Debt debate: The House rejects the Senate's plan before the Senate even votes on it.

Who's winning, who's losing, and why.
July 30 2011 10:33 PM

Don't Worry, It Gets Worse

Today in the debt-ceiling debate: The House and Senate trade insults. The House wins.

The first version of Senate Majority Leader Harry Reid's compromise debt plan died an expected and ignoble death Saturday afternoon. The poor thing never had a chance. Before the Senate even voted on it, and instead of waiting for the bill to be sweetened with the sort of items that Republicans could support, the House GOP teed up a vote and defeated it easily—246 to 173.

Members of both parties, resigned to failure, spent the House debate prepping their next sets of talking points. Republicans warned that Reid's plan, which raised the debt limit by $2.4 trillion with just that much in spending cuts, would throttle military spending. Democrats warned that Boehner's plan would "cut Medicare and Social Security." And every time they said that, the other side of the chamber echoed with groans and sighs.

David Weigel David Weigel

David Weigel, a former Slate politics reporter, is a reporter for Bloomberg Politics

"Both the Boehner and Reid plans have nearly identical—identical!—plans to establish joint select committees," said Rep. David Dreier, R-Calif., the chairman of the rules committee, who spent the week shoving version after version of Boehner's plan through.

Democrats revolted at that, heckling and booing Dreier. "I thank my friends for maintaining order," Dreier snapped.

If America actually solves this crisis, and the debt limit is increased by some mash-up of the Boehner and Reid plans, that little spat is a preview of the screams to come. Dreier was right: Democrats wanted to create a Joint Select Committee on Deficit Reduction, a 12-member, bipartisan body that would recommend new cuts or revenue streams to Congress. But Democrats were right, too: Under their plan, cuts to Medicare, Social Security, and Medicaid are less likely than in the Republican plan.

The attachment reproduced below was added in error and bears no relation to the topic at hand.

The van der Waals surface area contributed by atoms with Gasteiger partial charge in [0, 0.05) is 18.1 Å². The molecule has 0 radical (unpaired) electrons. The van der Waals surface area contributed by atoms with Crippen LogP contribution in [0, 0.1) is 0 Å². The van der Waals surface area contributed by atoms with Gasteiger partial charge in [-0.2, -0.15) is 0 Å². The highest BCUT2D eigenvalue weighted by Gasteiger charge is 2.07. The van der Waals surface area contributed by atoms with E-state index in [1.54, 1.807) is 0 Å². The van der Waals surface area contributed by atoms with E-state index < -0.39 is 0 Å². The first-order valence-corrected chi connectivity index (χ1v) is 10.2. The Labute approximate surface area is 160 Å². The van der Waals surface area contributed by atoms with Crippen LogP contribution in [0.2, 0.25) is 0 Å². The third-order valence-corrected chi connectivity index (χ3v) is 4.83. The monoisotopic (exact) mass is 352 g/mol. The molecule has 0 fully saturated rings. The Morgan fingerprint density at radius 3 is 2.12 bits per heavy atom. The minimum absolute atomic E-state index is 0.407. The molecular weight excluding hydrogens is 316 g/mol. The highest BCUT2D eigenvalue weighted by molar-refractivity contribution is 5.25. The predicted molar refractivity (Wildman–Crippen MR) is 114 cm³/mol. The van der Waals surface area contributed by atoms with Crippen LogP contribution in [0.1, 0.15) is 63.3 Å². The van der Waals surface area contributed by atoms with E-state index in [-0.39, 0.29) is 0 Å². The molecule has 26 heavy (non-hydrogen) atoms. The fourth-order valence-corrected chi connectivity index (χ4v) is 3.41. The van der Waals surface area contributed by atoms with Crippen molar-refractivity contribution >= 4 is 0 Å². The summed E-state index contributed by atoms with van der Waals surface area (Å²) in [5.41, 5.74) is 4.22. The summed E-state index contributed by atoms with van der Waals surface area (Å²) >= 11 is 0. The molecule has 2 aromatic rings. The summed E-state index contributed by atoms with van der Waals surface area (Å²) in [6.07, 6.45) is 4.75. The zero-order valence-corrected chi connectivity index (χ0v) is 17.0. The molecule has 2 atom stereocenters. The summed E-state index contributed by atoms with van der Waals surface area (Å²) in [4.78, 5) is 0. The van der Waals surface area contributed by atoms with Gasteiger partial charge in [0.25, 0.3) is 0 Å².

If you're enjoying this crisis, as they used to say on late-night TV, stay tuned. An even bigger fight will come when real cuts to the most popular social programs are part of the deal to raise the debt limit.

Here's the dividing line. Both the Boehner and Reid plans create a powerful committee. (Whichever aide gave it the catchy, horrifying name of "Super Congress" deserves the Marvel No-Prize this month.) Under each plan, the committee gets going in a hurry, conducting its business in public, sending its first recommendations out in October and putting up its recommendations for votes by December. If at least seven members of the committee approve a plan, it gets up-or-down House and Senate votes with no amendments.

There's a key difference between the plans. Under the Boehner bill, the debt limit will be raised in a way that will let the government pay bills for around six months. There just has to be a vote on the deficit committee's recommendations before the debt limit is hiked again. Under the Reid bill, there's a $2.4 trillion debt-limit hike right away; the deficit committee's plan will be voted on separately.